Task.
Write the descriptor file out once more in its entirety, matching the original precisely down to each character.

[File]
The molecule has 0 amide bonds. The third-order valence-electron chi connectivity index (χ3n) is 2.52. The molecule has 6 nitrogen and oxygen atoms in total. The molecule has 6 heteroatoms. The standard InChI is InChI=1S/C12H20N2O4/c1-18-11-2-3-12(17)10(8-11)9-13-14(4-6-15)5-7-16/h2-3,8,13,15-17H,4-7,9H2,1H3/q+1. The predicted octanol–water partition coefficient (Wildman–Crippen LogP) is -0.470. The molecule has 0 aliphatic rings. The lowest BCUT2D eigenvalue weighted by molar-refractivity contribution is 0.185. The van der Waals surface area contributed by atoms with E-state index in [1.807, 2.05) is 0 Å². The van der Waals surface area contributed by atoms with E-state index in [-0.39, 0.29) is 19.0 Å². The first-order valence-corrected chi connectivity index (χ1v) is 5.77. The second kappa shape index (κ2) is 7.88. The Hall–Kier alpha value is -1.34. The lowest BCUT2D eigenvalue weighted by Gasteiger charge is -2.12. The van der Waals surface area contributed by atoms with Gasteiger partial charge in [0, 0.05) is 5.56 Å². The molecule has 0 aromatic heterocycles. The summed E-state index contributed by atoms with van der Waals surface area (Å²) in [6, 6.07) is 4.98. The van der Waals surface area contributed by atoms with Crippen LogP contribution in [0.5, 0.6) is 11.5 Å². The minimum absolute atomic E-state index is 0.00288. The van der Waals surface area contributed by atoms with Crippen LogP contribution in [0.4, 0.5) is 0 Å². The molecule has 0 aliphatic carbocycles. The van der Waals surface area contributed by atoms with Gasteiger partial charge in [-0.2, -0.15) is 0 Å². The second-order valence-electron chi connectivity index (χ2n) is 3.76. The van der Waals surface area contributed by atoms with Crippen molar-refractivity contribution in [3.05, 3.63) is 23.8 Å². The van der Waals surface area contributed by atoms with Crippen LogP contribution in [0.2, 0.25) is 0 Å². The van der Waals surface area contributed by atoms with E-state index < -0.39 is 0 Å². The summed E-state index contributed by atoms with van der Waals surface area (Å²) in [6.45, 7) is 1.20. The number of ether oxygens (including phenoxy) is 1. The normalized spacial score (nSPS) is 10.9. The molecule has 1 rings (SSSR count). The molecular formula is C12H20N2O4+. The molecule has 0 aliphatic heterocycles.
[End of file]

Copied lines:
The molecule has 0 amide bonds. The third-order valence-electron chi connectivity index (χ3n) is 2.52. The molecule has 6 nitrogen and oxygen atoms in total. The molecule has 6 heteroatoms. The standard InChI is InChI=1S/C12H20N2O4/c1-18-11-2-3-12(17)10(8-11)9-13-14(4-6-15)5-7-16/h2-3,8,13,15-17H,4-7,9H2,1H3/q+1. The predicted octanol–water partition coefficient (Wildman–Crippen LogP) is -0.470. The molecule has 0 aliphatic rings. The lowest BCUT2D eigenvalue weighted by molar-refractivity contribution is 0.185. The van der Waals surface area contributed by atoms with E-state index in [1.807, 2.05) is 0 Å². The van der Waals surface area contributed by atoms with E-state index in [-0.39, 0.29) is 19.0 Å². The first-order valence-corrected chi connectivity index (χ1v) is 5.77. The second kappa shape index (κ2) is 7.88. The Hall–Kier alpha value is -1.34. The lowest BCUT2D eigenvalue weighted by Gasteiger charge is -2.12. The van der Waals surface area contributed by atoms with Gasteiger partial charge in [0, 0.05) is 5.56 Å². The molecule has 0 aromatic heterocycles. The summed E-state index contributed by atoms with van der Waals surface area (Å²) in [6, 6.07) is 4.98. The van der Waals surface area contributed by atoms with Crippen LogP contribution in [0.5, 0.6) is 11.5 Å². The minimum absolute atomic E-state index is 0.00288. The van der Waals surface area contributed by atoms with Crippen LogP contribution in [0.4, 0.5) is 0 Å². The molecule has 0 aliphatic carbocycles. The van der Waals surface area contributed by atoms with Gasteiger partial charge in [-0.2, -0.15) is 0 Å². The second-order valence-electron chi connectivity index (χ2n) is 3.76. The van der Waals surface area contributed by atoms with Crippen molar-refractivity contribution in [3.05, 3.63) is 23.8 Å². The van der Waals surface area contributed by atoms with Crippen LogP contribution in [0.2, 0.25) is 0 Å². The van der Waals surface area contributed by atoms with E-state index < -0.39 is 0 Å². The summed E-state index contributed by atoms with van der Waals surface area (Å²) in [6.45, 7) is 1.20. The number of ether oxygens (including phenoxy) is 1. The normalized spacial score (nSPS) is 10.9. The molecule has 1 rings (SSSR count). The molecular formula is C12H20N2O4+. The molecule has 0 aliphatic heterocycles.